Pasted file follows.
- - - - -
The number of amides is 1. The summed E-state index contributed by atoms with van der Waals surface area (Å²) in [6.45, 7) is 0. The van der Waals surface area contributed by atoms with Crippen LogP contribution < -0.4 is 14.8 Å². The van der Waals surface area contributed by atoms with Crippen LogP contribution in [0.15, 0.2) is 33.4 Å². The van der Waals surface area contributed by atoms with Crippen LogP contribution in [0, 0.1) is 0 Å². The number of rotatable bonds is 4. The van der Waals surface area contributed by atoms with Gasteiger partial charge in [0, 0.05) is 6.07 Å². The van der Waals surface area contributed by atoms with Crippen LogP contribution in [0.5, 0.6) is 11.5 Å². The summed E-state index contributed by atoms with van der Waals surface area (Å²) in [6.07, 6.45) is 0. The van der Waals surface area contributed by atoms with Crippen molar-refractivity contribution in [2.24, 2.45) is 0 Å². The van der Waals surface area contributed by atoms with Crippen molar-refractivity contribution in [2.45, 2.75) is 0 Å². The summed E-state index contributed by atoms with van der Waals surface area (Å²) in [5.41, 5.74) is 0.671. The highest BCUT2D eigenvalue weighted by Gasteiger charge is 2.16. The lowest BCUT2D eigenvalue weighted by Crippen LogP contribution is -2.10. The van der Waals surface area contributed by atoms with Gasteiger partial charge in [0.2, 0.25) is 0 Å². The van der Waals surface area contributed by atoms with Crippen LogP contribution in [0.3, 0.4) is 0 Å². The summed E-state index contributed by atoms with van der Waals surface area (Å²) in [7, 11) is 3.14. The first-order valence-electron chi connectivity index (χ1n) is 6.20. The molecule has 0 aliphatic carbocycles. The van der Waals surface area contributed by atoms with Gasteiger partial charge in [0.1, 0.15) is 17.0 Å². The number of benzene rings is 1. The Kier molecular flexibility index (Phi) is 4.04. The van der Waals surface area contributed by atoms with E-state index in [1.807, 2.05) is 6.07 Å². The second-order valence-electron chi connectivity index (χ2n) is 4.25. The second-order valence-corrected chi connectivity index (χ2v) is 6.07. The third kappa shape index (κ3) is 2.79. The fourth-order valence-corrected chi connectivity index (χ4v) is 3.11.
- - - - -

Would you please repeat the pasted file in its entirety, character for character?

The number of amides is 1. The summed E-state index contributed by atoms with van der Waals surface area (Å²) in [6.45, 7) is 0. The van der Waals surface area contributed by atoms with Crippen LogP contribution < -0.4 is 14.8 Å². The van der Waals surface area contributed by atoms with Crippen LogP contribution in [0.15, 0.2) is 33.4 Å². The van der Waals surface area contributed by atoms with Crippen LogP contribution in [0, 0.1) is 0 Å². The number of rotatable bonds is 4. The van der Waals surface area contributed by atoms with Gasteiger partial charge in [0, 0.05) is 6.07 Å². The van der Waals surface area contributed by atoms with Crippen LogP contribution in [0.5, 0.6) is 11.5 Å². The summed E-state index contributed by atoms with van der Waals surface area (Å²) in [6.07, 6.45) is 0. The van der Waals surface area contributed by atoms with Crippen molar-refractivity contribution in [2.24, 2.45) is 0 Å². The van der Waals surface area contributed by atoms with Crippen molar-refractivity contribution in [2.45, 2.75) is 0 Å². The summed E-state index contributed by atoms with van der Waals surface area (Å²) in [5.41, 5.74) is 0.671. The highest BCUT2D eigenvalue weighted by Gasteiger charge is 2.16. The lowest BCUT2D eigenvalue weighted by Crippen LogP contribution is -2.10. The van der Waals surface area contributed by atoms with Gasteiger partial charge in [0.2, 0.25) is 0 Å². The van der Waals surface area contributed by atoms with Crippen LogP contribution in [0.3, 0.4) is 0 Å². The summed E-state index contributed by atoms with van der Waals surface area (Å²) in [7, 11) is 3.14. The first-order valence-electron chi connectivity index (χ1n) is 6.20. The molecule has 0 aliphatic carbocycles. The van der Waals surface area contributed by atoms with Gasteiger partial charge in [0.1, 0.15) is 17.0 Å². The number of benzene rings is 1. The Kier molecular flexibility index (Phi) is 4.04. The van der Waals surface area contributed by atoms with E-state index in [1.807, 2.05) is 6.07 Å². The second-order valence-electron chi connectivity index (χ2n) is 4.25. The second-order valence-corrected chi connectivity index (χ2v) is 6.07. The third kappa shape index (κ3) is 2.79. The fourth-order valence-corrected chi connectivity index (χ4v) is 3.11.